First-Year Orientation, FPOPs to be held virtually
Full orientation schedule accessible via Guidebook app
First-Year Orientation will be held Aug. 23–28 and First-Year Pre-Orientation Programs (FPOP) will be held the week of Aug. 17. All events will be virtual.
A schedule of all orientation events is available in an MIT guide on the Guidebook app.
Director of First Year Advising and Programming Elizabeth Young wrote in an email to The Tech that orientation will resemble MIT’s “traditional schedule.” A “Kickoff event” will be held Aug. 23, followed by five mandatory meetings between students and their Orientation Leaders (OL) in small groups throughout the week. The small group meetings “will be scheduled by the OL on the first day of Orientation” to “accommodate students in different time zones,” Young wrote.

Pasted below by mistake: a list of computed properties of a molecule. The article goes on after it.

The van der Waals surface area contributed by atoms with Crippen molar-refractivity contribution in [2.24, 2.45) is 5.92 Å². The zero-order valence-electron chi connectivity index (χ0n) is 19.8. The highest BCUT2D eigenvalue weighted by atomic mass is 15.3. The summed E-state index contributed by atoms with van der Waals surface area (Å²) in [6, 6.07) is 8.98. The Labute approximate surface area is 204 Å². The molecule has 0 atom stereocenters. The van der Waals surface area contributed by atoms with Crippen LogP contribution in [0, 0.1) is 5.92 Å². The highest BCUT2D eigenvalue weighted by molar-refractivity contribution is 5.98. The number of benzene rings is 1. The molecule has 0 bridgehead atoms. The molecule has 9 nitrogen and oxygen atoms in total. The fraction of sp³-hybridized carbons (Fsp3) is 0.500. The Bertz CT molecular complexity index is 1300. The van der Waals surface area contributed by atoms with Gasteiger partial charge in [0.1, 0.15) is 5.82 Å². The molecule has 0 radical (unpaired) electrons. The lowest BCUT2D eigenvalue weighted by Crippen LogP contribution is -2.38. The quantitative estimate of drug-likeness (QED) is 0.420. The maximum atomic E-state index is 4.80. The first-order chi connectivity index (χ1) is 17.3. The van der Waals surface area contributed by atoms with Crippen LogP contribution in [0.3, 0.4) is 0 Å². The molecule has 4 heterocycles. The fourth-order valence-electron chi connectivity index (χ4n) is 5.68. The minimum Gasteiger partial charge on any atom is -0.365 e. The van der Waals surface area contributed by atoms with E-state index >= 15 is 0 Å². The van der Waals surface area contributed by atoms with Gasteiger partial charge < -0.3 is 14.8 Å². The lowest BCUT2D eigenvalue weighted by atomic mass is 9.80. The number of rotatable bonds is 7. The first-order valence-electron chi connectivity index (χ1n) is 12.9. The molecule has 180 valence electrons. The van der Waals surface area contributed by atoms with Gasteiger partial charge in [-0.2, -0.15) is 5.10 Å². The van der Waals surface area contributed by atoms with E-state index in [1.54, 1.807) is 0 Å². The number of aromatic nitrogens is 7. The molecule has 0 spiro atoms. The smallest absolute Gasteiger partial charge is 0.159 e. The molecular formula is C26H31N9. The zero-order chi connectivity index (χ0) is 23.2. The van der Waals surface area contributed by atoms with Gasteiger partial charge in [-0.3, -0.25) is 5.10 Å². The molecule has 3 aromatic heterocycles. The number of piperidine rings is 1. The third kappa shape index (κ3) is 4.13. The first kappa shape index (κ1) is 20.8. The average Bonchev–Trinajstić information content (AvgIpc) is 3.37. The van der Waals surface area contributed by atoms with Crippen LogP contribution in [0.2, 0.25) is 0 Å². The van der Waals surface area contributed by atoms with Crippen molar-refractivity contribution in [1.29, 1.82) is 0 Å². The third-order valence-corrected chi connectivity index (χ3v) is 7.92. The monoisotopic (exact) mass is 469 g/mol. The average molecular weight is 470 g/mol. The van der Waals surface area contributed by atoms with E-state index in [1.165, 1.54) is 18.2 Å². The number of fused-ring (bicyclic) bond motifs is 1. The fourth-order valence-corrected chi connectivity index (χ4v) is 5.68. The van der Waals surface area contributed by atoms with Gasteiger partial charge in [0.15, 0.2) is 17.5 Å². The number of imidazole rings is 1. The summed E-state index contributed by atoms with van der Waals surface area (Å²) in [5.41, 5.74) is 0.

Young also wrote that Vice Chancellor Ian Waitz will host a mandatory Academics @ MIT event Aug. 24. Additionally, incoming first years will “meet with their first year advisor throughout the week to discuss academic options” and register for classes.
Attendance for the Orientation Kickoff, Academics @ MIT, and Aug. 28 Orientation Closing events, as well as the first year advisor and OL small group meetings throughout the week, is mandatory for incoming first years, Young wrote.
Young wrote that incoming first years can also elect from “a large number of events” to attend on Zoom, including “information sessions from departments,” “lab tours,” and “panel-type Q&A sessions with [Fraternities, Sororities, and Independent Living Groups] and the Fall Career Fair planning committee.” Additionally, students may attend events hosted on an “internal class-wide Slack workspace.”
Young wrote that OL applicants “were interviewed in small groups in early March.” Two “Logistics Coordinators” and 93 OLs were chosen from a “large” and “competitive” applicant pool, Young wrote.